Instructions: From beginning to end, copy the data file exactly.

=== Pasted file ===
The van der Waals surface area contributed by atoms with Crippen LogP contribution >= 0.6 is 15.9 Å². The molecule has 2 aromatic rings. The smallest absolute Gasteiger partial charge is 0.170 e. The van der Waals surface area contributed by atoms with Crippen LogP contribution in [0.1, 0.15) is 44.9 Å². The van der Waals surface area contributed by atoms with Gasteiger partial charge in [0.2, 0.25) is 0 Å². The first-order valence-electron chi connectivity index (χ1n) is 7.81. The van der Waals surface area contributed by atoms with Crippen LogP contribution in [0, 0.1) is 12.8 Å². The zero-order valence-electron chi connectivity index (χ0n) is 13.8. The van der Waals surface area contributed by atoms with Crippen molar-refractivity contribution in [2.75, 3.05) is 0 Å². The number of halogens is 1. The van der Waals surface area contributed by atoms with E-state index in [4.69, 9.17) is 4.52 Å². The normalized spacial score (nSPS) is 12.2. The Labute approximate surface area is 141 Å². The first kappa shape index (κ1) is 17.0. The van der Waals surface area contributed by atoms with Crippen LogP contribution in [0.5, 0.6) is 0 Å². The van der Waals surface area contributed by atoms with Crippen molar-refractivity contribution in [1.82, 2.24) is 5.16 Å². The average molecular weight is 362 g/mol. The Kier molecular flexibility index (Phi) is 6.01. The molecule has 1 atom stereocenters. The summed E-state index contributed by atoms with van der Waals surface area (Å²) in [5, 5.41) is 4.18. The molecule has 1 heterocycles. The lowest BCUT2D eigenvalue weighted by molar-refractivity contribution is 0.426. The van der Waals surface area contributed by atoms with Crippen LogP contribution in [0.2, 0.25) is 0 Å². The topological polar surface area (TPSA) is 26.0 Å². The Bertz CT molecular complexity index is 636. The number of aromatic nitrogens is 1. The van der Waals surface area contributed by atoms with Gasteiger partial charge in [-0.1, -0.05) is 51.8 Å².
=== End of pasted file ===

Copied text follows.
The van der Waals surface area contributed by atoms with Crippen LogP contribution >= 0.6 is 15.9 Å². The molecule has 2 aromatic rings. The smallest absolute Gasteiger partial charge is 0.170 e. The van der Waals surface area contributed by atoms with Crippen LogP contribution in [0.1, 0.15) is 44.9 Å². The van der Waals surface area contributed by atoms with Gasteiger partial charge in [0.2, 0.25) is 0 Å². The first-order valence-electron chi connectivity index (χ1n) is 7.81. The van der Waals surface area contributed by atoms with Crippen LogP contribution in [0, 0.1) is 12.8 Å². The zero-order valence-electron chi connectivity index (χ0n) is 13.8. The van der Waals surface area contributed by atoms with Crippen molar-refractivity contribution in [2.75, 3.05) is 0 Å². The number of halogens is 1. The van der Waals surface area contributed by atoms with E-state index in [4.69, 9.17) is 4.52 Å². The normalized spacial score (nSPS) is 12.2. The Labute approximate surface area is 141 Å². The first kappa shape index (κ1) is 17.0. The van der Waals surface area contributed by atoms with Crippen LogP contribution in [0.5, 0.6) is 0 Å². The van der Waals surface area contributed by atoms with Crippen molar-refractivity contribution in [1.82, 2.24) is 5.16 Å². The average molecular weight is 362 g/mol. The Kier molecular flexibility index (Phi) is 6.01. The molecule has 1 atom stereocenters. The summed E-state index contributed by atoms with van der Waals surface area (Å²) in [5, 5.41) is 4.18. The molecule has 1 heterocycles. The lowest BCUT2D eigenvalue weighted by molar-refractivity contribution is 0.426. The van der Waals surface area contributed by atoms with Crippen LogP contribution in [0.2, 0.25) is 0 Å². The topological polar surface area (TPSA) is 26.0 Å². The Bertz CT molecular complexity index is 636. The number of aromatic nitrogens is 1. The van der Waals surface area contributed by atoms with Gasteiger partial charge in [-0.1, -0.05) is 51.8 Å².